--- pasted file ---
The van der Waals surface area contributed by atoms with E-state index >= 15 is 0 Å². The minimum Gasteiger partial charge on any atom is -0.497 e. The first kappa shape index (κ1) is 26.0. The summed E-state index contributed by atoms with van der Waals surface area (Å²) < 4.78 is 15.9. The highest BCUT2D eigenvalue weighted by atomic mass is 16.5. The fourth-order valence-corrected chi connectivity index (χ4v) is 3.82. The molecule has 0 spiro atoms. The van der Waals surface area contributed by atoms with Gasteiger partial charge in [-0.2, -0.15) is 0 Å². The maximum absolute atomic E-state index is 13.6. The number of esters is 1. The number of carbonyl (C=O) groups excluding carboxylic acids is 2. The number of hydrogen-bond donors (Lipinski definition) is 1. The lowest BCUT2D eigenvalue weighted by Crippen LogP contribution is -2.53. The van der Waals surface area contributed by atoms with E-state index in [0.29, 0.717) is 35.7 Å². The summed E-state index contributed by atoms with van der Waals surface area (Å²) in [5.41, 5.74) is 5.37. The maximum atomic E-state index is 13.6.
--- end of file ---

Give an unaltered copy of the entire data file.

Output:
The van der Waals surface area contributed by atoms with E-state index >= 15 is 0 Å². The minimum Gasteiger partial charge on any atom is -0.497 e. The first kappa shape index (κ1) is 26.0. The summed E-state index contributed by atoms with van der Waals surface area (Å²) < 4.78 is 15.9. The highest BCUT2D eigenvalue weighted by atomic mass is 16.5. The fourth-order valence-corrected chi connectivity index (χ4v) is 3.82. The molecule has 0 spiro atoms. The van der Waals surface area contributed by atoms with Gasteiger partial charge in [-0.2, -0.15) is 0 Å². The maximum absolute atomic E-state index is 13.6. The number of esters is 1. The number of carbonyl (C=O) groups excluding carboxylic acids is 2. The number of hydrogen-bond donors (Lipinski definition) is 1. The lowest BCUT2D eigenvalue weighted by Crippen LogP contribution is -2.53. The van der Waals surface area contributed by atoms with E-state index in [0.29, 0.717) is 35.7 Å². The summed E-state index contributed by atoms with van der Waals surface area (Å²) in [5.41, 5.74) is 5.37. The maximum atomic E-state index is 13.6.